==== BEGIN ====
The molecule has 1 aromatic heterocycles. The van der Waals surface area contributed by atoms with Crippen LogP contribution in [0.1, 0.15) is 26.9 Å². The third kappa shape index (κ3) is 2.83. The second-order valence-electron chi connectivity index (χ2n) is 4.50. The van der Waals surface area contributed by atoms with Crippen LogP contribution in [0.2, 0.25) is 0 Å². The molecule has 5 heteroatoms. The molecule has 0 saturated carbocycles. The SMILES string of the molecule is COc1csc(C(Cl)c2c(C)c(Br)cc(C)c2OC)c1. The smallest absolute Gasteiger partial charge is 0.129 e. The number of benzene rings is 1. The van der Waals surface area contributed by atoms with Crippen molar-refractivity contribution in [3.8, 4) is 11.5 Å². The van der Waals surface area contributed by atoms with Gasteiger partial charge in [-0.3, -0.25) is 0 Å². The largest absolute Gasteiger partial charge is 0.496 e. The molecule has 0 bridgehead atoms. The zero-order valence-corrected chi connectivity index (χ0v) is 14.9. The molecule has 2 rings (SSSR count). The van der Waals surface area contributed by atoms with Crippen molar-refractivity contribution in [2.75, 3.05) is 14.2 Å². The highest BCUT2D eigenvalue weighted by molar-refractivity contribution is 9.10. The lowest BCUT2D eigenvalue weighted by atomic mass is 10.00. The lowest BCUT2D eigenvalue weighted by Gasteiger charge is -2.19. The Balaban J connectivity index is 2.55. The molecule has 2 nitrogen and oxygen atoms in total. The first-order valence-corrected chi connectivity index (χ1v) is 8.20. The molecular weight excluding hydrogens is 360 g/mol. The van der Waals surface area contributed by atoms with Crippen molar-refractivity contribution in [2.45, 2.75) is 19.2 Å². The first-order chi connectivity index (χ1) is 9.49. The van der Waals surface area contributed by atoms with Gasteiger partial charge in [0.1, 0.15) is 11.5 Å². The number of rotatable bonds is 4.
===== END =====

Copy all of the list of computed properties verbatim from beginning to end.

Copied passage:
The molecule has 1 aromatic heterocycles. The van der Waals surface area contributed by atoms with Crippen LogP contribution in [0.1, 0.15) is 26.9 Å². The third kappa shape index (κ3) is 2.83. The second-order valence-electron chi connectivity index (χ2n) is 4.50. The van der Waals surface area contributed by atoms with Crippen LogP contribution in [0.2, 0.25) is 0 Å². The molecule has 5 heteroatoms. The molecule has 0 saturated carbocycles. The SMILES string of the molecule is COc1csc(C(Cl)c2c(C)c(Br)cc(C)c2OC)c1. The smallest absolute Gasteiger partial charge is 0.129 e. The number of benzene rings is 1. The van der Waals surface area contributed by atoms with Crippen molar-refractivity contribution in [3.8, 4) is 11.5 Å². The van der Waals surface area contributed by atoms with Gasteiger partial charge in [-0.3, -0.25) is 0 Å². The largest absolute Gasteiger partial charge is 0.496 e. The molecule has 0 bridgehead atoms. The zero-order valence-corrected chi connectivity index (χ0v) is 14.9. The molecule has 2 rings (SSSR count). The van der Waals surface area contributed by atoms with Crippen molar-refractivity contribution in [2.75, 3.05) is 14.2 Å². The highest BCUT2D eigenvalue weighted by molar-refractivity contribution is 9.10. The lowest BCUT2D eigenvalue weighted by atomic mass is 10.00. The lowest BCUT2D eigenvalue weighted by Gasteiger charge is -2.19. The Balaban J connectivity index is 2.55. The molecule has 2 nitrogen and oxygen atoms in total. The first-order valence-corrected chi connectivity index (χ1v) is 8.20. The molecular weight excluding hydrogens is 360 g/mol. The van der Waals surface area contributed by atoms with Crippen molar-refractivity contribution in [2.45, 2.75) is 19.2 Å². The first-order chi connectivity index (χ1) is 9.49. The van der Waals surface area contributed by atoms with Gasteiger partial charge in [0.1, 0.15) is 11.5 Å². The number of rotatable bonds is 4.